Price at time of publish: $6

Key Ingredients: Witch hazel, hyaluronic acid, aloe vera and vitamin E | Certifications: None

Final Verdict

Our top choice for a natural and organic acne treatment is simple tea tree oil. However, if you're looking for a more conventional spot treatment, consider trying EradiKate Acne Treatment.

What to Look for in Natural Acne Treatments


To treat your acne, it’s important to first understand what you are dealing with. There are two types of acne: inflammatory and non-inflammatory. Inflammatory acne is caused by an overgrowth of bacteria and are those red, angry bumps that may or may not have a white head. Non-inflammatory acne is characterized by blackheads and whiteheads caused by clogged up pores. 

Based on the type of acne you have, Dr. Mariwalla recommends different ingredients.

“In terms of ingredients, clays are oil absorbers, so they work well in acne products to reduce sebum and oil from the skin. I also like willow bark, which has natural salicylic acid in it that is also helpful for acne,” says Dr. Mariwalla. Salicylic acid works to keep pores clear, making it a good choice to prevent black and whiteheads. 

For inflammatory acne, Dr. Mariwalla says sulfur and tea tree oil can be effective when used correctly. Tea tree oil is soothing and calming and can be used to spot treat inflammatory acne but be careful that you don’t become sensitized to it,” says Dr. Mariwalla. It’s best to use a tea tree oil blended with another carrier oil or create your own blend at home.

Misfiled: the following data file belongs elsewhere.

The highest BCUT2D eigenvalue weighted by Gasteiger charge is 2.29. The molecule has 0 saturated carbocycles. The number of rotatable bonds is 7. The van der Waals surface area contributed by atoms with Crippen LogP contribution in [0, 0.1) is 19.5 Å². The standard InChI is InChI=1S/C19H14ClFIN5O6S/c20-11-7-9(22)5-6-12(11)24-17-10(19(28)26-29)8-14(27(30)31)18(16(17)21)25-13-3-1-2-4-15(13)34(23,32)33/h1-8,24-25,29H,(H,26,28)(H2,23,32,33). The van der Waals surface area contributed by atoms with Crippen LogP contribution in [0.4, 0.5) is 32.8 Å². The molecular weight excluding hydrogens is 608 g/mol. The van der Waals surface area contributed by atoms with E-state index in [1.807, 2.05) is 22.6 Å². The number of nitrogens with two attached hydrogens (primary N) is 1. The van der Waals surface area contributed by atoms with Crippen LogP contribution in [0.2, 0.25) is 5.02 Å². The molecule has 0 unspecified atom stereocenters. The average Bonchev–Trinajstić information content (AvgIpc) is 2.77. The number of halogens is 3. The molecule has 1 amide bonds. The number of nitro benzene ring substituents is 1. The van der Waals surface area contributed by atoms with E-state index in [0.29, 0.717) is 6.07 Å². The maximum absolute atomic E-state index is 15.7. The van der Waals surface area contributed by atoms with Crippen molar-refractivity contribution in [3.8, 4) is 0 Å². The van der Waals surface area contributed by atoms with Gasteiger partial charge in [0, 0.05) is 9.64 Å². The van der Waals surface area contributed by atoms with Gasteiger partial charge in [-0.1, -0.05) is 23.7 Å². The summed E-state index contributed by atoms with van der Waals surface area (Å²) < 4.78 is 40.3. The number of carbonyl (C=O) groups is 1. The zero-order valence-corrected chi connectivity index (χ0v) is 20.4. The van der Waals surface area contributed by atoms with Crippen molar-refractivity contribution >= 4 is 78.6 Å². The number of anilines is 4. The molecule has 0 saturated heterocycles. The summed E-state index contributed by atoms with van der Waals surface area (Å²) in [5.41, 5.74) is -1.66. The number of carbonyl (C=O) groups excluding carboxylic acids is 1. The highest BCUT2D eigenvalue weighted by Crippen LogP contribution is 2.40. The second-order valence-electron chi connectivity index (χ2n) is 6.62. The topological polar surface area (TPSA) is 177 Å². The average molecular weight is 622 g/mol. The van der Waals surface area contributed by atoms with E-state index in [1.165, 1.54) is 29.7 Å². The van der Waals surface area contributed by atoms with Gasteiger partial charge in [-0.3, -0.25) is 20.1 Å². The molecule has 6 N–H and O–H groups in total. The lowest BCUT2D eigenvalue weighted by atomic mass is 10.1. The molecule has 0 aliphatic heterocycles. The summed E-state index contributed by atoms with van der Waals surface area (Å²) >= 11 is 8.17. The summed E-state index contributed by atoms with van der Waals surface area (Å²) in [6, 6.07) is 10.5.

If you want to keep a closer eye on where the ingredients in your beauty products are coming from, look out for various sustainable certifications

Beauty products can be certified vegan and cruelty free by PETA or Leaping Bunny. Though there currently isn’t a way to certify cosmetics as organic, you can look for individual ingredients that are certified USDA organic. A couple of the product’s on this list are EWG verified, which means they don’t contain ​​what the Environmental Working Group considers to be chemicals of concern. The products meet the organization’s strictest standards for your health.

Frequently Asked Questions
  • What are natural ways I can avoid acne?

    Treating acne goes beyond just skincare. From what you eat to how much you sleep, there are many lifestyle factors that can affect your skin and how often you break out. 

    “We know from some studies that diets high in the glycemic index can trigger cystic acne and that does not necessarily mean things like chocolate, but can also be things like skim milk. Dairy can also create acne for some people,” says Dr. Mariwalla. “Stress alters hormone levels and often leads to a cycle of bad habits including poor eating, poor sleep hygiene, and not adhering to skincare routines which can inadvertently make acne worse as well.”

    Before tackling your acne, it’s best to meet with a board certified dermatologist who can go over your lifestyle and pinpoint any acne triggers. The changes can be small—like making sure you wash your towels and gym clothes more regularly to bigger changes like diet changes or going on birth control or other medications. That’s why it’s best to talk to a health expert before making any drastic changes to your routine.

  • Are conventional/non-natural acne fighting ingredients bad for our health?